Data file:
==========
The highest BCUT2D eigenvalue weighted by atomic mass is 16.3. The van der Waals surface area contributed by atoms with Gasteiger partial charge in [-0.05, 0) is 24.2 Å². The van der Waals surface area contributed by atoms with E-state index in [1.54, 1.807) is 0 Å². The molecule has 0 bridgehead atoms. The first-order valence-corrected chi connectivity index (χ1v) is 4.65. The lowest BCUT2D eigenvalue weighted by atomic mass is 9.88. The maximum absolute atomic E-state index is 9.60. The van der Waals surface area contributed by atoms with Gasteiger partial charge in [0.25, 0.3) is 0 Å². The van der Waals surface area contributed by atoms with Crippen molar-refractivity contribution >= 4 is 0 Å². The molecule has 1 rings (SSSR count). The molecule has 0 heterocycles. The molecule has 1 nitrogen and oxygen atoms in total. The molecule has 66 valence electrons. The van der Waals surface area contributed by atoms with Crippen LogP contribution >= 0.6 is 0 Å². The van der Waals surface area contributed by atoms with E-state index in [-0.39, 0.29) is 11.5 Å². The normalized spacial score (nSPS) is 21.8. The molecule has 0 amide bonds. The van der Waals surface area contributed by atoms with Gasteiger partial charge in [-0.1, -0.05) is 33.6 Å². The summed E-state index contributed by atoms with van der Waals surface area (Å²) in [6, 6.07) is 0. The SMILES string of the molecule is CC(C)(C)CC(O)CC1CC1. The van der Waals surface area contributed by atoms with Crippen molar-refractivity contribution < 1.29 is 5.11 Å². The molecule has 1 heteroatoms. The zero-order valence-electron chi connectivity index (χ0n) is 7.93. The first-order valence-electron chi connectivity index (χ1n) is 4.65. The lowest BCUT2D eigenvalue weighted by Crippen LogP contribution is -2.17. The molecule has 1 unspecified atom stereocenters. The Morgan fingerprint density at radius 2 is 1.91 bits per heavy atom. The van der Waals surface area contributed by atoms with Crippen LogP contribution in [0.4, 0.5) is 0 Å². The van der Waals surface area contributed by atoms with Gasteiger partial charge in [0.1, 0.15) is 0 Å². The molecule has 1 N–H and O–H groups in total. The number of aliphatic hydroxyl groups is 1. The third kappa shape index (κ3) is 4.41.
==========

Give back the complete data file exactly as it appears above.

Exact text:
The highest BCUT2D eigenvalue weighted by atomic mass is 16.3. The van der Waals surface area contributed by atoms with Gasteiger partial charge in [-0.05, 0) is 24.2 Å². The van der Waals surface area contributed by atoms with E-state index in [1.54, 1.807) is 0 Å². The molecule has 0 bridgehead atoms. The first-order valence-corrected chi connectivity index (χ1v) is 4.65. The lowest BCUT2D eigenvalue weighted by atomic mass is 9.88. The maximum absolute atomic E-state index is 9.60. The van der Waals surface area contributed by atoms with Gasteiger partial charge in [0.25, 0.3) is 0 Å². The van der Waals surface area contributed by atoms with Crippen molar-refractivity contribution >= 4 is 0 Å². The molecule has 1 rings (SSSR count). The molecule has 0 heterocycles. The molecule has 1 nitrogen and oxygen atoms in total. The molecule has 66 valence electrons. The van der Waals surface area contributed by atoms with Crippen LogP contribution >= 0.6 is 0 Å². The van der Waals surface area contributed by atoms with E-state index in [-0.39, 0.29) is 11.5 Å². The normalized spacial score (nSPS) is 21.8. The molecule has 0 amide bonds. The van der Waals surface area contributed by atoms with Gasteiger partial charge in [-0.1, -0.05) is 33.6 Å². The summed E-state index contributed by atoms with van der Waals surface area (Å²) in [6, 6.07) is 0. The SMILES string of the molecule is CC(C)(C)CC(O)CC1CC1. The van der Waals surface area contributed by atoms with Crippen molar-refractivity contribution < 1.29 is 5.11 Å². The molecule has 1 heteroatoms. The zero-order valence-electron chi connectivity index (χ0n) is 7.93. The first-order valence-electron chi connectivity index (χ1n) is 4.65. The lowest BCUT2D eigenvalue weighted by Crippen LogP contribution is -2.17. The molecule has 1 unspecified atom stereocenters. The Morgan fingerprint density at radius 2 is 1.91 bits per heavy atom. The van der Waals surface area contributed by atoms with Crippen LogP contribution in [0.4, 0.5) is 0 Å². The van der Waals surface area contributed by atoms with Gasteiger partial charge in [0.1, 0.15) is 0 Å². The molecule has 1 N–H and O–H groups in total. The number of aliphatic hydroxyl groups is 1. The third kappa shape index (κ3) is 4.41.